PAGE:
Your SlideShare is downloading. ×
IOSR Journal of Engineering (IOSRJEN) www.iosrjen.org
ISSN (e): 2250-3021, ISSN (p): 2278-8719
Vol. 04, Issue 04 (April. 2...
Effect of Drip Irrigation Levels on Yield of Salad Cucumber under Naturally Ventilated Polyhouse
International organizatio...
Effect of Drip Irrigation Levels on Yield of Salad Cucumber under Naturally Ventilated Polyhouse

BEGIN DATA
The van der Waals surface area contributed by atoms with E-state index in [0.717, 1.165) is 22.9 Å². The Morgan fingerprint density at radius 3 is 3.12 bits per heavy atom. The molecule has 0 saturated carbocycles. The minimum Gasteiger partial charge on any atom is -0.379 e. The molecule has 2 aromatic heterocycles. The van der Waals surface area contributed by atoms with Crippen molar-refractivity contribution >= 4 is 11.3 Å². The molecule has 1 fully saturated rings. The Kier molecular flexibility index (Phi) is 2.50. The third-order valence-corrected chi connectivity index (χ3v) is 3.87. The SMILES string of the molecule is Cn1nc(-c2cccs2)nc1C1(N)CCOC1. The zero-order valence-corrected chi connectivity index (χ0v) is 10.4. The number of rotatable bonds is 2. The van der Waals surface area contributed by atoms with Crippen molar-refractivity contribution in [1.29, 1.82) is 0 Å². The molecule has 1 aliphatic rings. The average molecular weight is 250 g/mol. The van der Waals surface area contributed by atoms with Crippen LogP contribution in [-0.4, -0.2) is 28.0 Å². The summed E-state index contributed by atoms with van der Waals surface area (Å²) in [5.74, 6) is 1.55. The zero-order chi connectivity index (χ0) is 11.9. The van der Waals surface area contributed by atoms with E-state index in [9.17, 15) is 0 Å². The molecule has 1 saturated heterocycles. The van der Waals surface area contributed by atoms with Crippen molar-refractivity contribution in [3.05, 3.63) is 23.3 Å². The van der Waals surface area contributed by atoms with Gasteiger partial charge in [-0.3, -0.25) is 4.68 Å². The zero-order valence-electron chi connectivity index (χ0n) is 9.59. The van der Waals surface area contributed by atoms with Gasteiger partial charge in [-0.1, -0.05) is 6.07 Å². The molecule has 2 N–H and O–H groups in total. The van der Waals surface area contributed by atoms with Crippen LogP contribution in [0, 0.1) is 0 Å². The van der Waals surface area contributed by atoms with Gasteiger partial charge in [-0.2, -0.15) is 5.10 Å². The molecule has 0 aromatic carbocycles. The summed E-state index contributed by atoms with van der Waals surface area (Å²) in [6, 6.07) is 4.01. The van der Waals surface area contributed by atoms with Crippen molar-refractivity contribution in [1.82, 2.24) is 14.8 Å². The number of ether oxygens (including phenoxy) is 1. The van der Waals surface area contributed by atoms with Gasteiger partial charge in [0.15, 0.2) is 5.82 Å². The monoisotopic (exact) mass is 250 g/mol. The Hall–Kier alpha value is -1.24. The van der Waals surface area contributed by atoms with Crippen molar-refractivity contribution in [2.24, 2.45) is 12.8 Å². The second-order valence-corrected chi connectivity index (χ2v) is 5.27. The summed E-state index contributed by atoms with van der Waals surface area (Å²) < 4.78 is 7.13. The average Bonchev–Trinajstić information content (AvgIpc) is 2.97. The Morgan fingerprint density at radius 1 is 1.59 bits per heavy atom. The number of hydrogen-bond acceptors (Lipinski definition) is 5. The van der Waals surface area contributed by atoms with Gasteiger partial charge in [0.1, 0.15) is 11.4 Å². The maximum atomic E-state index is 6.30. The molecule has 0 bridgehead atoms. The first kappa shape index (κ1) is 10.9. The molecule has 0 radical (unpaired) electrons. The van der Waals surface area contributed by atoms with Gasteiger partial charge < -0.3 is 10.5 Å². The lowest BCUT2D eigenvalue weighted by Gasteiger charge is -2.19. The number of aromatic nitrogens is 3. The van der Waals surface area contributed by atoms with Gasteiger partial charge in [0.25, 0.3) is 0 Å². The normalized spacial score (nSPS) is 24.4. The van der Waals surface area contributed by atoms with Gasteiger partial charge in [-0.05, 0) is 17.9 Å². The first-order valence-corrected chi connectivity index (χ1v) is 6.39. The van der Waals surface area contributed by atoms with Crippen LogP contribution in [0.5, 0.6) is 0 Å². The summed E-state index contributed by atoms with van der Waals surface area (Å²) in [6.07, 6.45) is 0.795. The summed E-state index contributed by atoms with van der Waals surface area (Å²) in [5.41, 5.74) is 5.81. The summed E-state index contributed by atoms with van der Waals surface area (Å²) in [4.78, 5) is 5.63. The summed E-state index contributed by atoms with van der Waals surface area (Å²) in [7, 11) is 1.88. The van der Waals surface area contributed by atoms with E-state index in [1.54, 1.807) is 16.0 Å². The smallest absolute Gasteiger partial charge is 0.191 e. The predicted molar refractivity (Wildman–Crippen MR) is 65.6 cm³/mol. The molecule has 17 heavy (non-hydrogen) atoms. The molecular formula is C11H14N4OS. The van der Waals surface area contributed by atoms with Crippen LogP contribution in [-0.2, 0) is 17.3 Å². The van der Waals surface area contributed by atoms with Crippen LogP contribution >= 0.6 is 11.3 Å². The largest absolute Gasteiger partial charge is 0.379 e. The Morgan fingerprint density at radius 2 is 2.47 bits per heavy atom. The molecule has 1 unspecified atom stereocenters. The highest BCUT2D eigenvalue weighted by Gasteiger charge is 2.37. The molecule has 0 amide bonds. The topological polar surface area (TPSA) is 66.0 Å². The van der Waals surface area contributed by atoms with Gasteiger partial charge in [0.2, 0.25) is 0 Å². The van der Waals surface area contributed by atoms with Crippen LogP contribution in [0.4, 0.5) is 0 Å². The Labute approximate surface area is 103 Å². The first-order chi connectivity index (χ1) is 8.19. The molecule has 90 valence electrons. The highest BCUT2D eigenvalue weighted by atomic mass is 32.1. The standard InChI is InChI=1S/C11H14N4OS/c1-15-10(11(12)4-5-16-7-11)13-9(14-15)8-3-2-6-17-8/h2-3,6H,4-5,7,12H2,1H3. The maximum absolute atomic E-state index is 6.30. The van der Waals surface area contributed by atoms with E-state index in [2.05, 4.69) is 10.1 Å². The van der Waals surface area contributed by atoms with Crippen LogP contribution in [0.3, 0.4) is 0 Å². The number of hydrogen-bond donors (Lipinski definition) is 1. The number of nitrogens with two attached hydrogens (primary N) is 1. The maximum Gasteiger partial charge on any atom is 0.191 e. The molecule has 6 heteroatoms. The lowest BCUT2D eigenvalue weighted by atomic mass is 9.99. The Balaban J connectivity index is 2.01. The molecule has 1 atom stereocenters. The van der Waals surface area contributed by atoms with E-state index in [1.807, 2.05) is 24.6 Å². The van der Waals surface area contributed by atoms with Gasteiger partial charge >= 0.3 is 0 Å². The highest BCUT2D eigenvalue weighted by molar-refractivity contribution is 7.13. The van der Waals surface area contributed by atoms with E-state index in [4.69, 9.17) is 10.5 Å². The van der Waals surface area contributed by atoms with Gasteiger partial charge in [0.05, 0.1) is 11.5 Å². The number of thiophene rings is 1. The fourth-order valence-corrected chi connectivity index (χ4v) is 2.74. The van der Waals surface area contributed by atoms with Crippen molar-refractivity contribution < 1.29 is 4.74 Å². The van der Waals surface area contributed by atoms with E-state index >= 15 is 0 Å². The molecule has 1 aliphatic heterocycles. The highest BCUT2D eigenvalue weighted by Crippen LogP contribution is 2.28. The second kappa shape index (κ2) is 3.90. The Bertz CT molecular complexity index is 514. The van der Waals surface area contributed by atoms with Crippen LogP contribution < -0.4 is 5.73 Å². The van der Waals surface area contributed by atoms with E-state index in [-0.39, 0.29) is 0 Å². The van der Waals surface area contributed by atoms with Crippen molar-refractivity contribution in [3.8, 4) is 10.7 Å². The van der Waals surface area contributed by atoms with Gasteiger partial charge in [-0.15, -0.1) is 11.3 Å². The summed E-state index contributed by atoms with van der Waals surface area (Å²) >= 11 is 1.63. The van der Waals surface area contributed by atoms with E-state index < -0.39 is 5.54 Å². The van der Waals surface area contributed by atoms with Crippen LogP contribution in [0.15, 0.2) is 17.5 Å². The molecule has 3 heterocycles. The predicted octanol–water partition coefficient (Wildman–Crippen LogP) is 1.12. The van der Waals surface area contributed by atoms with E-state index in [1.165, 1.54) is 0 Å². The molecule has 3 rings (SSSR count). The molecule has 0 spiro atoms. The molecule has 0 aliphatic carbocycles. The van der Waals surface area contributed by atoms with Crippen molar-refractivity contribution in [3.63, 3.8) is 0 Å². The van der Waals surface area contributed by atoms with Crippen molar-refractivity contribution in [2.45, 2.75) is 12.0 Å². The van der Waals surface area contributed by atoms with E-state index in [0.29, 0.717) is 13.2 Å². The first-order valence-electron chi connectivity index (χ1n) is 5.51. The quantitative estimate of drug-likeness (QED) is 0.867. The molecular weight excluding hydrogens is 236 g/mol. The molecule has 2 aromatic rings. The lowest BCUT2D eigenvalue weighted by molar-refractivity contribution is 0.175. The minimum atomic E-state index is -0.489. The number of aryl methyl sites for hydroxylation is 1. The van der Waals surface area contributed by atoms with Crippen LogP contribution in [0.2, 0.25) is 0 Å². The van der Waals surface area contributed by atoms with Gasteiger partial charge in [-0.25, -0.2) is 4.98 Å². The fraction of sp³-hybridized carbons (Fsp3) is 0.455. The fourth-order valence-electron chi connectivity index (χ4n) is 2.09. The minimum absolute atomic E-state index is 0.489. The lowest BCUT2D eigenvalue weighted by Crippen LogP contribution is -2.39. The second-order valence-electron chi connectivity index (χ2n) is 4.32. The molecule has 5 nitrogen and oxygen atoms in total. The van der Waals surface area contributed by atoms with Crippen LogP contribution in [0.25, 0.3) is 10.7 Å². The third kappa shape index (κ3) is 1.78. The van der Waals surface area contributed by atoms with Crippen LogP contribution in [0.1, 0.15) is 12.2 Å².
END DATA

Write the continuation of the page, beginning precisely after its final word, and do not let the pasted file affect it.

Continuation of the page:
International organizatio...
Effect of Drip Irrigation Levels on Yield of Salad Cucumber under Naturally Ventilated Polyhouse
International organizatio...
Upcoming SlideShare
Loading in...5
×

C04451821

152

Published on

IOSR Journal of Engineering (IOSR-JEN) Volume 4 Issue 4 Version 5

Published in: Technology, Business
0 Comments
0 Likes
Statistics
Notes
  • Be the first to comment

  • Be the first to like this

No Downloads
Views
Total Views
152
On Slideshare
0
From Embeds
0
Number of Embeds
0
Actions
Shares
0
Downloads
2
Comments
0
Likes
0
Embeds 0
No embeds

No notes for slide

Transcript of "C04451821"